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Round a temple, with iron roofs ending in copper balls at the top, a crowd was watching, some seated on steps cut in the soil and some squatting on the hillside, here almost perpendicular. By the temple long white streamers, fluttering from bamboo poles, were covered with painted prayers. A Lama was enthroned in an armchair under an arbour of pine-branches; he wore a yellow robe, and above a face like a cat's he had a sort of brass hat surmounted by a coral knob; his little beard was quite white, and he turned his praying machine with a steady, dull movement, perfectly stolid. Two women stood by his side fanning him, dressed in close-fitting aprons of dark cloth bordered with a brighter shade, and opening over pale pink satin petticoats, on their heads crowns of flowers of every hue. Immediately on entering we were in the maze of vaults, sanctuaries, great halls and arcades, where stall-keepers sell their goods, priests keep school, and flower-sellers wander. Statues, repeated in long rows, lead up to temples all alike, of a bewildering uniformity of architecture and identical decoration.

Asses followed, oxen and more camels, loaded beyond their strength with old iron, tin pannikins, a whole cargo of goods in cases from Manchester and Sheffieldso badly packed that things came clattering down as the beasts pushed each other amid oaths and blows.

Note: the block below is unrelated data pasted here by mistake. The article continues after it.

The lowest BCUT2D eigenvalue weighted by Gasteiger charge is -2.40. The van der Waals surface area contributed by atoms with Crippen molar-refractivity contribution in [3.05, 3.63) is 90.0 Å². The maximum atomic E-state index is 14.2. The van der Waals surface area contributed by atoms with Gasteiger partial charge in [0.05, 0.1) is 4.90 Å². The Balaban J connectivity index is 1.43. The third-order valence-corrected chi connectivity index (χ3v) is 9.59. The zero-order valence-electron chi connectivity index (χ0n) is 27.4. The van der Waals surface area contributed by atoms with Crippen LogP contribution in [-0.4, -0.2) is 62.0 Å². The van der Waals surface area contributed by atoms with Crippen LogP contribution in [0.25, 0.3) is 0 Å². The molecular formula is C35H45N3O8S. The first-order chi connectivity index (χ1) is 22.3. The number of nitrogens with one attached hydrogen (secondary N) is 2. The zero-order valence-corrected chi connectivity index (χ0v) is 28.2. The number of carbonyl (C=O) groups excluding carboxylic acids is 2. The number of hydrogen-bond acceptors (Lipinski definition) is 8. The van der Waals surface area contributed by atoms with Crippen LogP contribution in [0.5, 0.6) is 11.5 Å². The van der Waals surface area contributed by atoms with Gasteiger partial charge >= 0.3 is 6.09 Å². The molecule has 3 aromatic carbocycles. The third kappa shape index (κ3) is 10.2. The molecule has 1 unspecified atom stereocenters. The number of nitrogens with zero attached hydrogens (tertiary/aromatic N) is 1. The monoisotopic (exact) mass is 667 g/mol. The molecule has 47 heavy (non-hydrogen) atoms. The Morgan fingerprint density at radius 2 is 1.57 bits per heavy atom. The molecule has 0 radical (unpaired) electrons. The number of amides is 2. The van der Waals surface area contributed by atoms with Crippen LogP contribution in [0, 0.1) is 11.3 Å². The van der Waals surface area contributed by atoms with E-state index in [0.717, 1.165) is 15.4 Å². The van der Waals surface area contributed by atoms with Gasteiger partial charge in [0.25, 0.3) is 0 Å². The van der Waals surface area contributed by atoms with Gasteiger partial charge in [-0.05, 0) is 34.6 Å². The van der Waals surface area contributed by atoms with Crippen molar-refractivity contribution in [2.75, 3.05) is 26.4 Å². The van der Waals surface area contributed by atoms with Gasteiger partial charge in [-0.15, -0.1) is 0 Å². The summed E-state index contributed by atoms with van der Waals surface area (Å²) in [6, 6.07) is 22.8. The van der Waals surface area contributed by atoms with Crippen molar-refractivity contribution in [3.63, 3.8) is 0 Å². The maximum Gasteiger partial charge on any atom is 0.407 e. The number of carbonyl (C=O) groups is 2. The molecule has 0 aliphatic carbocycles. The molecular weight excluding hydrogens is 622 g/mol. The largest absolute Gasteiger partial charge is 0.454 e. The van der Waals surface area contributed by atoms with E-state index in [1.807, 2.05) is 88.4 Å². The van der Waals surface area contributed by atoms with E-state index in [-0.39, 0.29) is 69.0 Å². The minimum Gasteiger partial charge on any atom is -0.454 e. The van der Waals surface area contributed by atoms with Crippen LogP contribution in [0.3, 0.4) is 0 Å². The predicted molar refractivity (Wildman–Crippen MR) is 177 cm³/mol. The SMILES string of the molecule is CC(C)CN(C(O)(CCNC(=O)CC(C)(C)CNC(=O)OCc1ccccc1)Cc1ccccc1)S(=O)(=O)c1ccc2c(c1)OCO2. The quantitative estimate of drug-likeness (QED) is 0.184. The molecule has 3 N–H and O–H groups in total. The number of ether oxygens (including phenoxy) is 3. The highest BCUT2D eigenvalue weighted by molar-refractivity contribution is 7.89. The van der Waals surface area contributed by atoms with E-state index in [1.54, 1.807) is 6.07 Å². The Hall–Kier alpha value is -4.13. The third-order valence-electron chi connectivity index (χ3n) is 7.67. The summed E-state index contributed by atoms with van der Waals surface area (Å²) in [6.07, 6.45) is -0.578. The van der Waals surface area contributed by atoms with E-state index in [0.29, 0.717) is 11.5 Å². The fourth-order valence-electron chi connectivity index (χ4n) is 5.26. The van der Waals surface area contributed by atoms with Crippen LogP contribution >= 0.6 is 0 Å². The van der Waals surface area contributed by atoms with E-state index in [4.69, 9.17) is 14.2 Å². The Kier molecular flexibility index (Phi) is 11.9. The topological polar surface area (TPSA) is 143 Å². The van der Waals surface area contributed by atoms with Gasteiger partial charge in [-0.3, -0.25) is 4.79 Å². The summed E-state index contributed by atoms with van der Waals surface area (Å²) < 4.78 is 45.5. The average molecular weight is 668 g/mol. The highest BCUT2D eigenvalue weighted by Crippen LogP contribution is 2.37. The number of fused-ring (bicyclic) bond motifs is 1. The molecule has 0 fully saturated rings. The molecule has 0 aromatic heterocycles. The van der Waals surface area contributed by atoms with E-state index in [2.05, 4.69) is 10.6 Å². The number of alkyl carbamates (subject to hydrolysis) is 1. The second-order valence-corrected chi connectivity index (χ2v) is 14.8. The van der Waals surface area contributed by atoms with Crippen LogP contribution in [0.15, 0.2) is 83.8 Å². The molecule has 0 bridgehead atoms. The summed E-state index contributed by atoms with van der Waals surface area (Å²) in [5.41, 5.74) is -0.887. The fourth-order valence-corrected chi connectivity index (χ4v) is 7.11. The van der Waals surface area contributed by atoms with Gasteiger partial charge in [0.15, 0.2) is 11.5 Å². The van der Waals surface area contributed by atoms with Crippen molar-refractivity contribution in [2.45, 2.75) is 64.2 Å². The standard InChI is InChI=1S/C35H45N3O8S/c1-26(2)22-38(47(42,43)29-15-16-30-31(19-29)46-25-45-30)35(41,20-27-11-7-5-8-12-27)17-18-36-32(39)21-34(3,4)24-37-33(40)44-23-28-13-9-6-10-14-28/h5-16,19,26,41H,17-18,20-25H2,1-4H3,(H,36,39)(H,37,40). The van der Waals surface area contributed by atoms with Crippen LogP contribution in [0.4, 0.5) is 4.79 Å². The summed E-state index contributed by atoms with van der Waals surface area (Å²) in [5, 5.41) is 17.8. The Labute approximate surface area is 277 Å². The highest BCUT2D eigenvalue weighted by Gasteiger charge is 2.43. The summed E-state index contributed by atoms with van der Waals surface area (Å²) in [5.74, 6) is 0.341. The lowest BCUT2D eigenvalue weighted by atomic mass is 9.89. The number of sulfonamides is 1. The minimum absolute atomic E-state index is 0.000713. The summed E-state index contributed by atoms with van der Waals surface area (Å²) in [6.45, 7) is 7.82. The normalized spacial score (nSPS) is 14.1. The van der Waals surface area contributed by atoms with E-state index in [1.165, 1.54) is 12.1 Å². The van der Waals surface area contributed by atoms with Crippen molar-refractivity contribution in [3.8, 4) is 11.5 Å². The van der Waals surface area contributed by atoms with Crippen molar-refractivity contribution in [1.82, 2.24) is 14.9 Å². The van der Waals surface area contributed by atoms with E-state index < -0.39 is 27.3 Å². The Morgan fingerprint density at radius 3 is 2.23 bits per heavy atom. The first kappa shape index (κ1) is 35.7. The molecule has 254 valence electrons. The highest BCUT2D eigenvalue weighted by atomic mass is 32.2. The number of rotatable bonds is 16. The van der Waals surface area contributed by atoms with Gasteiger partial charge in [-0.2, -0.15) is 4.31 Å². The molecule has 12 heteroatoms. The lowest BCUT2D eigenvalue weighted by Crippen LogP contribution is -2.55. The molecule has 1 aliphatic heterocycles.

That evening, near the temple where the god, having left the tank, was receiving the flowers and scents offered by his votaries, there was howling and yelling from the crowd of Hindoos, all crushing and pushing, but going nowhere. And louder yet the noise of the tom-toms, which the musicians raised to the desired pitch by warming them in front of big fires throwing off clouds of acrid smoke. A palankin, hung with heavy red curtains, went by very quickly, borne by five men. They chanted a sort of double-quick march, marking the time with a plaintive sigh and a slight bend of the knees, which gave their pace the appearance of a dance, the litter swaying very gently. A dark street corner where there were no shops. Under a canopy constructed of four bamboos thatched with straw, a young man in a light-coloured dhoti was sitting on a low stool; about him were women singing. Presently one of them came forward, and dipping her fingers into three little copper pots that stood on the ground in front of the youth, she took first oil, then a green paste, and finally some perfume with which she touched seven spotsthe lad's feet, knees, shoulders, and turban. Then she wiped her fingers on the saree of the bridegroom's motherfor he was to be[Pg 252] married on the morrowwho was standing behind her son.

The long table was filled with officials and their wives, as happy as childrenpulling crackers at dessert, putting on paper caps, singing the latest music-hall nonsense; while outside, jackals whined, suddenly coming so close that they drowned the voices and the accompaniment on the piano.

By the side of the road, in the town, the walls are still standing, all that remains of a great hall in the palace of Secundra Bagh, in which, after the suppression of the Mutiny in 1857, two thousand sepoys who refused to surrender were put to death.

AT SEA

And then night, the real night, transparently blue and luminous with stars, appeared above the last cloud that vanished with the last clap of thunder. Unspeakable freshness and peace reigned over nature, and in the limpid air the mountain-chains, the giant Himalayas, extended to infinity in tones of amethyst and sapphire. Nearer to us, lights sparkled out in the innumerable huts built even to the verge of the eternal snows, on every spot of arable ground or half-starved grass land.